Cove.tool automates the process for a full floor sDA & ASE daylight study with highly complex Revit, Sketchup, & Rhino/Grasshopper models in minutes (as compared to a few hours that it takes other platforms).
What is sDA?
Spatial Daylight Autonomy (sDA) is a yearly metric that describes the percent of space that receives sufficient daylight. This analysis type is a precise metric that must meet the required parameters in order to determine the building's daylight performance. To elaborate, sDA (Spatial Daylight Autonomy) describes the percentage of floor area that receives at least 300 lux for at least 50% of the annual occupied hours (8am-6pm) on the horizontal work plane (30" above the work plane). The legend in the lower right side shows that yellow just meets the requirement and means that 50% of the year this point passes.
What is ASE?
Annual Sunlight Exposure (ASE) refers to the percentage of space that receives too much direct sunlight (1000 Lux or more for at least 250 occupied hours per year), which can cause glare or increased cooling loads. Green is passing. All other colors are the degree of failing. Below is the legend.
I uploaded Geometry before Nov 1st. 2019 Why do I need to re-upload?
There are new data categories we need in order to run the full building daylight simulation. This is only done by using the latest 3rd Party plug-ins. Version (v2.0) and every subsequent update collect mesh data and coordinate information which is used to create the analysis model in cove.tool.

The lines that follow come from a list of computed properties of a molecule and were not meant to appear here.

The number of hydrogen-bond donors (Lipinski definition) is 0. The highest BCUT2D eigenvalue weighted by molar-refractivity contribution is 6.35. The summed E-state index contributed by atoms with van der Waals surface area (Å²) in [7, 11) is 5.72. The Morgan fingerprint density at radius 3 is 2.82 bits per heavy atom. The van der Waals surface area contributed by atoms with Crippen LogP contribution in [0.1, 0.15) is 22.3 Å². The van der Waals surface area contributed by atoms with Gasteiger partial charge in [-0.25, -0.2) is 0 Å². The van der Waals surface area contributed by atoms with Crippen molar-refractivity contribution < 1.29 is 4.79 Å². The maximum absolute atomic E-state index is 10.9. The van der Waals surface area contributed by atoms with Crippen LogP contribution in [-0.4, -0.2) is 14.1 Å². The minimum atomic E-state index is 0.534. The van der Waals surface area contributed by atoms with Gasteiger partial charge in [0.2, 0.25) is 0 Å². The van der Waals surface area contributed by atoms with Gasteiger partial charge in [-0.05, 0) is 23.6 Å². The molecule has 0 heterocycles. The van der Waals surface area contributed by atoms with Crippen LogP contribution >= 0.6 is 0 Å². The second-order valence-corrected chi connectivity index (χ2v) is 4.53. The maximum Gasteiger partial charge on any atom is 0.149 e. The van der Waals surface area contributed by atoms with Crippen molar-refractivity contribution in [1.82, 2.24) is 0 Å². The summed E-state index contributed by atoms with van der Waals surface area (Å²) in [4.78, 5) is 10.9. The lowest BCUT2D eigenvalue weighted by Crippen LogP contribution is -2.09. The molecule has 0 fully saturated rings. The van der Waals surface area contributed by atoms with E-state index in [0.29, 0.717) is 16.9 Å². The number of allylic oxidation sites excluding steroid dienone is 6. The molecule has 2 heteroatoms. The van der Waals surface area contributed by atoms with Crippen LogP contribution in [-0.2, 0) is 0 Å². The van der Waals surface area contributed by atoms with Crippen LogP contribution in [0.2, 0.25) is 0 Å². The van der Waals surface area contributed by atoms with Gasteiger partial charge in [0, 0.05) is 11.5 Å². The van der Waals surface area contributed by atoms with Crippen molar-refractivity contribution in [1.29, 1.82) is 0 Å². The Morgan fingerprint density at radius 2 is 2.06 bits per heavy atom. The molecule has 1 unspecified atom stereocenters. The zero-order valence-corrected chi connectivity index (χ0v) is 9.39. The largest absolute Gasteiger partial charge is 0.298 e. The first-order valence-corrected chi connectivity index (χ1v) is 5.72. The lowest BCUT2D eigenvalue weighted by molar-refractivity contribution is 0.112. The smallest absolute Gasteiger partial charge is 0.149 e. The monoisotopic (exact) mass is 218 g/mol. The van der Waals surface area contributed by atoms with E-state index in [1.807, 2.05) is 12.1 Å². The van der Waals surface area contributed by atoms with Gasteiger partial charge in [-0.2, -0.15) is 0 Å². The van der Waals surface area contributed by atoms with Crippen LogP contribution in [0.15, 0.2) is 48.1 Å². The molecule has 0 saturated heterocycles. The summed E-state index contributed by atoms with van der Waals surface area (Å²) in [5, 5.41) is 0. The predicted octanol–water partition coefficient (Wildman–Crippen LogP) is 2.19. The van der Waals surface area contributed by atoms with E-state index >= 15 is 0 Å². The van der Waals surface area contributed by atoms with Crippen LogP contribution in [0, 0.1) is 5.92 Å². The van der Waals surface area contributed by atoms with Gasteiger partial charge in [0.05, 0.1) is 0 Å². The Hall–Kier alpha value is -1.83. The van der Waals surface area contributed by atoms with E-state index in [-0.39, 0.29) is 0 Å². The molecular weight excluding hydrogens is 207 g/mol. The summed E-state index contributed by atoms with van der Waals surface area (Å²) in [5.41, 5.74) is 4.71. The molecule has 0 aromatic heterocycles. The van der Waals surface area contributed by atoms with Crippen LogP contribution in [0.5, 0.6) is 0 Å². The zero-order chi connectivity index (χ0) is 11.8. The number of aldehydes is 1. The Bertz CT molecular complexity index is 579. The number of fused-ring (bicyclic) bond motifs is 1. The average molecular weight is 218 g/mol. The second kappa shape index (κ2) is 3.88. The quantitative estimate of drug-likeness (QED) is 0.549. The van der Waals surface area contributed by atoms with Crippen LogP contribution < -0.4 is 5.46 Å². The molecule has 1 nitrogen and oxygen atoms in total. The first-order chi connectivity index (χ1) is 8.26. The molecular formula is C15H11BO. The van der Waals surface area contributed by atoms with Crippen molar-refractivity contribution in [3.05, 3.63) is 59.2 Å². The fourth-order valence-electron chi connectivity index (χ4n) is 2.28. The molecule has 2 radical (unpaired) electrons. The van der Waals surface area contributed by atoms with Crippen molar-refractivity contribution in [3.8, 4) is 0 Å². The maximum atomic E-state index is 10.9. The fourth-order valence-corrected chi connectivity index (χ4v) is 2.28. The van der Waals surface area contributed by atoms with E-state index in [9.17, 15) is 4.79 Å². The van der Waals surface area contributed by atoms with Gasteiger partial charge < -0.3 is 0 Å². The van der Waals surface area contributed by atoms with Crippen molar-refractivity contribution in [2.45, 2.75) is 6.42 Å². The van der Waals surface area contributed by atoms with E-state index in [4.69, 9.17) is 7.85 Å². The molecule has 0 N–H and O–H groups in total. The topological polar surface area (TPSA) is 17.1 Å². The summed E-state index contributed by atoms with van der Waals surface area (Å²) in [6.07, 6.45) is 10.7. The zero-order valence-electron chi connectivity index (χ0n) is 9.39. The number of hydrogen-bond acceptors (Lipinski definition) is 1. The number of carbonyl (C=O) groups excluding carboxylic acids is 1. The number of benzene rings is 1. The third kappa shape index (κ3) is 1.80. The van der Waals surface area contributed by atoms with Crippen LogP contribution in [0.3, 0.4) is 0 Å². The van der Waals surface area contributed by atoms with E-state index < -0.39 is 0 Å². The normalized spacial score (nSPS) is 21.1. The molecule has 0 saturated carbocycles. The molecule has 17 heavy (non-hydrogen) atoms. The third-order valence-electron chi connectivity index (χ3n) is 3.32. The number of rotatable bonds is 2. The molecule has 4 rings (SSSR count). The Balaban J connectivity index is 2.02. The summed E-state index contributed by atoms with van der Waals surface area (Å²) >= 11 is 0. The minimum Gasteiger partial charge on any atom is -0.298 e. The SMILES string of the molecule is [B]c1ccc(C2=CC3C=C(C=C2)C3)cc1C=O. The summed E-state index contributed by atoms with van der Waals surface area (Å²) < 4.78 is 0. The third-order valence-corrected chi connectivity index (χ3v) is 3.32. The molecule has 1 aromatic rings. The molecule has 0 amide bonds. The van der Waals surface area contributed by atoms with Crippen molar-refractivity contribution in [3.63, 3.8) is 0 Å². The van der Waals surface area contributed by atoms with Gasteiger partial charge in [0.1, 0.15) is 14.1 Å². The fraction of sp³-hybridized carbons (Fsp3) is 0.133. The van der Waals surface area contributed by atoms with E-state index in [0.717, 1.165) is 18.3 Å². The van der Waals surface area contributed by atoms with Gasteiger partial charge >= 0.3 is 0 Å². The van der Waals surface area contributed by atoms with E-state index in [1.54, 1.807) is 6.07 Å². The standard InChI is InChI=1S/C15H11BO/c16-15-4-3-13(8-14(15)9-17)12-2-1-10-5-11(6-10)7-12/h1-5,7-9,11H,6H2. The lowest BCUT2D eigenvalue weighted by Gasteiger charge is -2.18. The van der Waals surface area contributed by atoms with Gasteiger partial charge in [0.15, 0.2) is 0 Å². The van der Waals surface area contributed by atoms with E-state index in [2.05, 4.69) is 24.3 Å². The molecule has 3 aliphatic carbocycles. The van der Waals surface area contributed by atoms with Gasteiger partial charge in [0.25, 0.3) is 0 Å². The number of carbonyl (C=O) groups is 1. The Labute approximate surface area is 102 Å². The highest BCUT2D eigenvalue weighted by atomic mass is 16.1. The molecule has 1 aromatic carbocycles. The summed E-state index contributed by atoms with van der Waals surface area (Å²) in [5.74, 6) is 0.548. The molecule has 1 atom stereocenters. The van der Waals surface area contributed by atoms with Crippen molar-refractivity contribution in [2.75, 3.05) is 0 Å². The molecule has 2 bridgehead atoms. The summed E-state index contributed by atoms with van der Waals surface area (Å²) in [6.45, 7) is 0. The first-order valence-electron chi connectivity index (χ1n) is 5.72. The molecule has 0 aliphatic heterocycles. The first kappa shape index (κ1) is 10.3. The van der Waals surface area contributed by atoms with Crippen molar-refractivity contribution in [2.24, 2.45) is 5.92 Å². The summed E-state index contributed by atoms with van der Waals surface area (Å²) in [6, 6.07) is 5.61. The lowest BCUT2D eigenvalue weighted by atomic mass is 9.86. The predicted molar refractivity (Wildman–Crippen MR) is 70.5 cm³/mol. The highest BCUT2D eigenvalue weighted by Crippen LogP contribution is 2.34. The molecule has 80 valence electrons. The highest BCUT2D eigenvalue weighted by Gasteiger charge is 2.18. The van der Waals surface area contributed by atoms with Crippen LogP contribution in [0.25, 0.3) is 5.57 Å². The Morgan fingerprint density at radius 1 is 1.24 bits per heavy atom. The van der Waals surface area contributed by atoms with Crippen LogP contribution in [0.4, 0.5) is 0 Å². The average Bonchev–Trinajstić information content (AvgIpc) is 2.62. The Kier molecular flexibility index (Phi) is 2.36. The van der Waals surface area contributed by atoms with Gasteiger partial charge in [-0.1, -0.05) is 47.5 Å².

Why do early-stage daylight modeling?
Early-stage daylight modeling allows our users to quickly understand the impact of various design decisions on the spatial daylight autonomy of the space. Research highlights the benefit of daylight in health, happiness, and productivity. Always get your daylight and glare situation right before proceeding to energy.
What is our Calculation Method? Is the daylight method accurate?
Taken from "LEED v4.0 - IEQ c7 Daylight, Option 1. Simulations: Spatial Daylight Autonomy" and "IES LM-83: Approved Method: IES Spatial Daylight Autonomy (sDA%) and Annual Sunlight Exposure (ASE)" Cove.tool runs a full ray-tracing simulation and is calibrated to within 1% to 5% of a DIVA Radiance simulation. The raytracing engine improves speeds by 1500x to 500x by employing new statistical methods, machine learning, and parallelizing the calculations on our back-end server environment. This allows us to have multiple 3D Analysis Types calculated simultaneously for every floor.